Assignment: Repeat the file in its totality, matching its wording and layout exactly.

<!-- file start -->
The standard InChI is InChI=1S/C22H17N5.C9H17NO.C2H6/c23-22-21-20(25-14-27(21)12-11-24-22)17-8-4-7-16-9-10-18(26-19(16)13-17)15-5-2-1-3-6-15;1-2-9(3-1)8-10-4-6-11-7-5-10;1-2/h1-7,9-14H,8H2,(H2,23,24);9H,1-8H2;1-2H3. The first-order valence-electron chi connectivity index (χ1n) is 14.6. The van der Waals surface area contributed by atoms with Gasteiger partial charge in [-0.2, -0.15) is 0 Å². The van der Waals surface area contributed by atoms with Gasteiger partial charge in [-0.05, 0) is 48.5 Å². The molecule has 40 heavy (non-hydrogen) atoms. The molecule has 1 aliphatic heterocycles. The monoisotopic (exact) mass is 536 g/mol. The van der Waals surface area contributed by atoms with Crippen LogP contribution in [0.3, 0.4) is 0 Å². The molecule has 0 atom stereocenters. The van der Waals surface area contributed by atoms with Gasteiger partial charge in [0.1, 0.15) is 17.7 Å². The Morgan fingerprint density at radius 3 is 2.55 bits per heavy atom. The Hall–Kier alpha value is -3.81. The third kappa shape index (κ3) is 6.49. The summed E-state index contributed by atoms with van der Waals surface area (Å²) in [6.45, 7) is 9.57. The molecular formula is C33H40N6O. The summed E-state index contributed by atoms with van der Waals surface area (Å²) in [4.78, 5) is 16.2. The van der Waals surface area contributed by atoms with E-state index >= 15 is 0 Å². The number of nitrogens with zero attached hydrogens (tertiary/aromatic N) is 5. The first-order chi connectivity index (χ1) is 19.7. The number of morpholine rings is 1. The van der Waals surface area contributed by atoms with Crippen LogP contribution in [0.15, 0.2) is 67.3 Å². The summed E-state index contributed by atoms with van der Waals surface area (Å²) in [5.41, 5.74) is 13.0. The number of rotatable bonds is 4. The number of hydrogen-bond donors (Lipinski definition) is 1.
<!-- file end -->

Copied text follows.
The standard InChI is InChI=1S/C22H17N5.C9H17NO.C2H6/c23-22-21-20(25-14-27(21)12-11-24-22)17-8-4-7-16-9-10-18(26-19(16)13-17)15-5-2-1-3-6-15;1-2-9(3-1)8-10-4-6-11-7-5-10;1-2/h1-7,9-14H,8H2,(H2,23,24);9H,1-8H2;1-2H3. The first-order valence-electron chi connectivity index (χ1n) is 14.6. The van der Waals surface area contributed by atoms with Gasteiger partial charge in [-0.2, -0.15) is 0 Å². The van der Waals surface area contributed by atoms with Gasteiger partial charge in [-0.05, 0) is 48.5 Å². The molecule has 40 heavy (non-hydrogen) atoms. The molecule has 1 aliphatic heterocycles. The monoisotopic (exact) mass is 536 g/mol. The van der Waals surface area contributed by atoms with Crippen LogP contribution in [0.3, 0.4) is 0 Å². The molecule has 0 atom stereocenters. The van der Waals surface area contributed by atoms with Gasteiger partial charge in [0.1, 0.15) is 17.7 Å². The Morgan fingerprint density at radius 3 is 2.55 bits per heavy atom. The Hall–Kier alpha value is -3.81. The third kappa shape index (κ3) is 6.49. The summed E-state index contributed by atoms with van der Waals surface area (Å²) in [6.45, 7) is 9.57. The molecular formula is C33H40N6O. The summed E-state index contributed by atoms with van der Waals surface area (Å²) in [4.78, 5) is 16.2. The van der Waals surface area contributed by atoms with E-state index >= 15 is 0 Å². The number of nitrogens with zero attached hydrogens (tertiary/aromatic N) is 5. The first-order chi connectivity index (χ1) is 19.7. The number of morpholine rings is 1. The van der Waals surface area contributed by atoms with Crippen LogP contribution in [0.15, 0.2) is 67.3 Å². The summed E-state index contributed by atoms with van der Waals surface area (Å²) in [5.41, 5.74) is 13.0. The number of rotatable bonds is 4. The number of hydrogen-bond donors (Lipinski definition) is 1.